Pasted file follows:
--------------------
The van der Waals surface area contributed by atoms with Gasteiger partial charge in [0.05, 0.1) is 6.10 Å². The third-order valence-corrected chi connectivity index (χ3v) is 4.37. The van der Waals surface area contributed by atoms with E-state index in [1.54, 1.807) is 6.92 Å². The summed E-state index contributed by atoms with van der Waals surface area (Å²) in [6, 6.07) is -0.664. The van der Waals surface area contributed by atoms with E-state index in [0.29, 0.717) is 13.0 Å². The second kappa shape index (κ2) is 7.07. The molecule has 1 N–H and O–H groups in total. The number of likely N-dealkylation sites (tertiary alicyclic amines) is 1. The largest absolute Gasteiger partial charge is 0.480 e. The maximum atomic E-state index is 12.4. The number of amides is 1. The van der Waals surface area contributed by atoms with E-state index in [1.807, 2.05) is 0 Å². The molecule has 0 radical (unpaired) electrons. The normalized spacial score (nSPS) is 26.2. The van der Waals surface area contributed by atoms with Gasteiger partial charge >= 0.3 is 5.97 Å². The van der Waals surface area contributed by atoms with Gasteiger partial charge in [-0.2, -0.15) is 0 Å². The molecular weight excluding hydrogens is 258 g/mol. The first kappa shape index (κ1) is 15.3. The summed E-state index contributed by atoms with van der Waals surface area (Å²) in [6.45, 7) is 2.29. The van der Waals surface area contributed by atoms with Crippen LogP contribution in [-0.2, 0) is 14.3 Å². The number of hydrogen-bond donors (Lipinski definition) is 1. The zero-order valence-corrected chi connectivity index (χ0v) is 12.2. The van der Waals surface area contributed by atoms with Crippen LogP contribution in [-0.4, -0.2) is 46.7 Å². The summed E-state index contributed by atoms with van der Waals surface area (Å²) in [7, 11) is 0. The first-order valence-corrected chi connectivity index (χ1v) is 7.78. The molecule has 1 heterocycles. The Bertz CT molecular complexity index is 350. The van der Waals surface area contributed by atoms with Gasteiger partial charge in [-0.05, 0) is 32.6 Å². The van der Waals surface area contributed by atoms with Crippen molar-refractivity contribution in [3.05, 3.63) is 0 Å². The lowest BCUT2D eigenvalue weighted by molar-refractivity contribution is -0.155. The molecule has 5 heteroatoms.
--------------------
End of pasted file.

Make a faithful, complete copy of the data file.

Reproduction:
The van der Waals surface area contributed by atoms with Gasteiger partial charge in [0.05, 0.1) is 6.10 Å². The third-order valence-corrected chi connectivity index (χ3v) is 4.37. The van der Waals surface area contributed by atoms with E-state index in [1.54, 1.807) is 6.92 Å². The summed E-state index contributed by atoms with van der Waals surface area (Å²) in [6, 6.07) is -0.664. The van der Waals surface area contributed by atoms with E-state index in [0.29, 0.717) is 13.0 Å². The second kappa shape index (κ2) is 7.07. The molecule has 1 N–H and O–H groups in total. The number of likely N-dealkylation sites (tertiary alicyclic amines) is 1. The largest absolute Gasteiger partial charge is 0.480 e. The maximum atomic E-state index is 12.4. The number of amides is 1. The van der Waals surface area contributed by atoms with E-state index in [1.807, 2.05) is 0 Å². The molecule has 0 radical (unpaired) electrons. The normalized spacial score (nSPS) is 26.2. The van der Waals surface area contributed by atoms with Gasteiger partial charge >= 0.3 is 5.97 Å². The van der Waals surface area contributed by atoms with Gasteiger partial charge in [-0.2, -0.15) is 0 Å². The molecular weight excluding hydrogens is 258 g/mol. The first kappa shape index (κ1) is 15.3. The summed E-state index contributed by atoms with van der Waals surface area (Å²) in [6.45, 7) is 2.29. The van der Waals surface area contributed by atoms with Crippen LogP contribution in [-0.2, 0) is 14.3 Å². The number of hydrogen-bond donors (Lipinski definition) is 1. The zero-order valence-corrected chi connectivity index (χ0v) is 12.2. The van der Waals surface area contributed by atoms with Crippen LogP contribution in [-0.4, -0.2) is 46.7 Å². The summed E-state index contributed by atoms with van der Waals surface area (Å²) in [7, 11) is 0. The first-order valence-corrected chi connectivity index (χ1v) is 7.78. The molecule has 1 heterocycles. The Bertz CT molecular complexity index is 350. The van der Waals surface area contributed by atoms with Gasteiger partial charge in [-0.05, 0) is 32.6 Å². The van der Waals surface area contributed by atoms with Crippen molar-refractivity contribution in [3.05, 3.63) is 0 Å². The lowest BCUT2D eigenvalue weighted by molar-refractivity contribution is -0.155. The molecule has 5 heteroatoms.